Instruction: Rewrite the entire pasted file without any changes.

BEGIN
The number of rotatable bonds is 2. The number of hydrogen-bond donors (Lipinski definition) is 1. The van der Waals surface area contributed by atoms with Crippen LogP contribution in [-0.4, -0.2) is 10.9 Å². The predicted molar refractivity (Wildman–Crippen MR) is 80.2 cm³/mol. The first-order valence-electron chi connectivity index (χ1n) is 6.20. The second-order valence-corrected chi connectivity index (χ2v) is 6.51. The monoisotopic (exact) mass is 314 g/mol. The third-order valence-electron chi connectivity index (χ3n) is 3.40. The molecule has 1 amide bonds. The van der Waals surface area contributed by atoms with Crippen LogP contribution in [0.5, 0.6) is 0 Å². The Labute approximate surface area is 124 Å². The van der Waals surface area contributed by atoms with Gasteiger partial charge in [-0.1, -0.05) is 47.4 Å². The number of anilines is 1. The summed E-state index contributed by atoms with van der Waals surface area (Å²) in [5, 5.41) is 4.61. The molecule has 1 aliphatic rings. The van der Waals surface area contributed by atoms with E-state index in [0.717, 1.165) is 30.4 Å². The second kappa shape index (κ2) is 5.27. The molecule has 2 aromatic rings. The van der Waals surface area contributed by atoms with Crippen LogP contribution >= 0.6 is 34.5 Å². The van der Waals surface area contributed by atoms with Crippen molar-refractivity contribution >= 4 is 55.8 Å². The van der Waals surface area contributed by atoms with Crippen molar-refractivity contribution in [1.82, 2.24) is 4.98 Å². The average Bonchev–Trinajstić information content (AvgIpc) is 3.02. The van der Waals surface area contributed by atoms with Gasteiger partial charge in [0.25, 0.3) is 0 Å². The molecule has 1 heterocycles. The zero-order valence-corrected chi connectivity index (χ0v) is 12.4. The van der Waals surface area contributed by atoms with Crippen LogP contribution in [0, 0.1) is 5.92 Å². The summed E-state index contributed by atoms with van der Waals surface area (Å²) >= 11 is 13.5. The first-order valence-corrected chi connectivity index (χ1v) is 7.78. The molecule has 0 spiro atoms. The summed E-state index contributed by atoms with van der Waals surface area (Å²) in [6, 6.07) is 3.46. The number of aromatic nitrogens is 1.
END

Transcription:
The number of rotatable bonds is 2. The number of hydrogen-bond donors (Lipinski definition) is 1. The van der Waals surface area contributed by atoms with Crippen LogP contribution in [-0.4, -0.2) is 10.9 Å². The predicted molar refractivity (Wildman–Crippen MR) is 80.2 cm³/mol. The first-order valence-electron chi connectivity index (χ1n) is 6.20. The second-order valence-corrected chi connectivity index (χ2v) is 6.51. The monoisotopic (exact) mass is 314 g/mol. The third-order valence-electron chi connectivity index (χ3n) is 3.40. The molecule has 1 amide bonds. The van der Waals surface area contributed by atoms with Crippen LogP contribution in [0.5, 0.6) is 0 Å². The Labute approximate surface area is 124 Å². The van der Waals surface area contributed by atoms with Gasteiger partial charge in [-0.1, -0.05) is 47.4 Å². The number of anilines is 1. The summed E-state index contributed by atoms with van der Waals surface area (Å²) in [5, 5.41) is 4.61. The molecule has 1 aliphatic rings. The van der Waals surface area contributed by atoms with E-state index in [0.717, 1.165) is 30.4 Å². The second kappa shape index (κ2) is 5.27. The molecule has 2 aromatic rings. The van der Waals surface area contributed by atoms with Crippen LogP contribution >= 0.6 is 34.5 Å². The van der Waals surface area contributed by atoms with Crippen molar-refractivity contribution >= 4 is 55.8 Å². The van der Waals surface area contributed by atoms with Crippen molar-refractivity contribution in [1.82, 2.24) is 4.98 Å². The average Bonchev–Trinajstić information content (AvgIpc) is 3.02. The van der Waals surface area contributed by atoms with Gasteiger partial charge in [0.25, 0.3) is 0 Å². The molecule has 1 heterocycles. The zero-order valence-corrected chi connectivity index (χ0v) is 12.4. The van der Waals surface area contributed by atoms with Crippen LogP contribution in [0, 0.1) is 5.92 Å². The summed E-state index contributed by atoms with van der Waals surface area (Å²) >= 11 is 13.5. The first-order valence-corrected chi connectivity index (χ1v) is 7.78. The molecule has 0 spiro atoms. The summed E-state index contributed by atoms with van der Waals surface area (Å²) in [6, 6.07) is 3.46. The number of aromatic nitrogens is 1.